|4||*||Use of the Pill Electrode . . . Pacing by Jenkins et al, Journal PACE, 1985.|
|Citing Patent||Filing date||Publication date||Applicant||Title|
|US5154387 *||31 May 1990||13 Oct 1992||Syncromed Corporation||Method and apparatus for esophageal pacing|
|US5368496 *||10 Dec 1993||29 Nov 1994||Tetrad Corporation||Connector assembly having control lever actuation|
|US5387232 *||8 Oct 1992||7 Feb 1995||Synchrotech Medical Corporation||Method and apparatus for esophageal pacing|
|US5567328 *||8 Jun 1995||22 Oct 1996||The Whitaker Corporation||Medical circuit forming process|
|US5843132 *||7 Oct 1996||1 Dec 1998||Ilvento; Joseph P.||Self-contained, self-powered temporary intravenous pacing catheter assembly|
|US6266549||29 Jan 1999||24 Jul 2001||Heska Corporation||Apparatus and method for evaluating cardiac functions|
|US6322518||9 Feb 1998||27 Nov 2001||Heska Corporation||Method and apparatus for measuring cardiac output|
|US6438400||22 Feb 2000||20 Aug 2002||Heska Corporation||Electrode for evaluating cardiac functions via esophagus|
|US6779257 *||20 Feb 2001||24 Aug 2004||Volcano Therapeutics, Inc.||Method of making a flexible elongate member|
|US6882879||18 Jul 2001||19 Apr 2005||Innovamedica S.A. De C.V.||Impedance spectroscopy system and catheter for ischemic mucosal damage monitoring in hollow viscous organs|
|US7650183||19 Sep 2005||19 Jan 2010||Critical Perfusion, Inc.||Impedance spectroscopy system for ischemic mucosal damage monitoring in hollow viscous organs|
|US7676910 *||23 Aug 2004||16 Mar 2010||Volcano Corporation||Flexible elongate member having one or more electrical contacts|
|US7788139||25 Oct 2007||31 Aug 2010||TrailPay, Inc.||Methods and systems for an alternative payment platform|
|US8147486 *||23 May 2007||3 Apr 2012||St. Jude Medical, Atrial Fibrillation Division, Inc.||Medical device with flexible printed circuit|
|US8201327 *||5 May 2010||19 Jun 2012||Uppsala Lakarkonsult Ab||Multielectrode|
|US8221408||17 Jul 2012||St. Jude Medical, Atrial Fibrillation Division, Inc.||Medical device having integral traces and formed electrodes|
|US8430818 *||30 Apr 2013||Olympus Corporation||Capsule medical apparatus|
|US8610022 *||27 Dec 2011||17 Dec 2013||Emilio Sacristan Rock||Impedance spectroscopy system and catheter for ischemic mucosal damage monitoring in hollow viscous organs|
|US20020013537 *||18 Jul 2001||31 Jan 2002||Rock Emilio Sacristan||Impedance spectroscopy system and catheter for ischemic mucosal damage monitoring in hollow viscous organs|
|US20050015132 *||15 Apr 2004||20 Jan 2005||Itzhak Kronzon||Combined transesophageal echocardiography and transesophageal cardioversion probe|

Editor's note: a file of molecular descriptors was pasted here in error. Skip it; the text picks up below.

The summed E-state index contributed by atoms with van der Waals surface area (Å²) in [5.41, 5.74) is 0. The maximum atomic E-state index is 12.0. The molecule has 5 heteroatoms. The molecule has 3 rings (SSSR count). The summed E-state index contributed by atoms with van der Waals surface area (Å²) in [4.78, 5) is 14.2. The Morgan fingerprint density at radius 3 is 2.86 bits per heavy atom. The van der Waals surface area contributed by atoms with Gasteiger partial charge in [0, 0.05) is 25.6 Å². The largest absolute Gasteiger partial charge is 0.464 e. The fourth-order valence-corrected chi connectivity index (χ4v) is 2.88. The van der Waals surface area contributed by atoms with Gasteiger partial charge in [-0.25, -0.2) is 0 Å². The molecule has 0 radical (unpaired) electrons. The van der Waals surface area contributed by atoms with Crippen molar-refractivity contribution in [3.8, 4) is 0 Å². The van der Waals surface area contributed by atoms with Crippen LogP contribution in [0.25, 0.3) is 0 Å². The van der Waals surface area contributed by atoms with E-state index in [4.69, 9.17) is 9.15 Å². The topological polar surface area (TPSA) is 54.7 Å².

|US20050091833 *||23 Aug 2004||5 May 2005||Kiepen Horst F.||Flexible elongate member having one or more electrical contacts|
|US20060015035 *||19 Sep 2005||19 Jan 2006||Rock Emilio S||Impedance spectroscopy system for ischemic mucosal damage monitoring in hollow viscous organs|
|US20070219551 *||23 May 2007||20 Sep 2007||Honour Kirk S||Medical device with flexible printed circuit|
|US20080004618 *||12 Jun 2007||3 Jan 2008||Michael Johnson||Medical device having integral traces and formed electrodes|
|US20080103356 *||25 Oct 2007||1 May 2008||Olympus Corporation||Capsule medical apparatus|
|US20100212155 *||5 May 2010||26 Aug 2010||Uppsala Lakarkonsult Ab||Multielectrode|
|US20120179018 *||27 Dec 2011||12 Jul 2012||Emilio Sacristan Rock|
|USRE44667||12 Apr 2007||24 Dec 2013||Critical Perfusion, Inc.|
|U.S. Classification||600/439, 607/10, 607/124, 600/462, 600/380|
|International Classification||A61B5/042, A61B8/12|
|Cooperative Classification||A61B8/445, A61B8/12, A61B2562/164, A61B2562/0209, A61B2562/043, A61B5/0422, A61B5/0421|
|European Classification||A61B8/12, A61B5/042D, A61B5/042B|
|24 Aug 1993||CC||Certificate of correction|
|15 Jun 1994||AS||Assignment|
Owner name: MARMON HOLDING, INC., ILLINOIS
Free format text: ASSIGNMENT OF ASSIGNORS INTEREST;ASSIGNOR:ARZCO MEDICAL SYSTEMS, INC.;REEL/FRAME:007175/0171
Effective date: 19940615
|14 Nov 1995||FPAY||Fee payment|
Year of fee payment: 4
|14 Nov 1995||SULP||Surcharge for late payment|
|22 Nov 1999||SULP||Surcharge for late payment|
|22 Nov 1999||FPAY||Fee payment|
Year of fee payment: 8
|30 Nov 1999||REMI||Maintenance fee reminder mailed|
|19 Nov 2003||REMI||Maintenance fee reminder mailed|
|20 Nov 2003||REMI||Maintenance fee reminder mailed|
|5 May 2004||LAPS||Lapse for failure to pay maintenance fees|
|29 Jun 2004||FP||Expired due to failure to pay maintenance fee|
Effective date: 20040505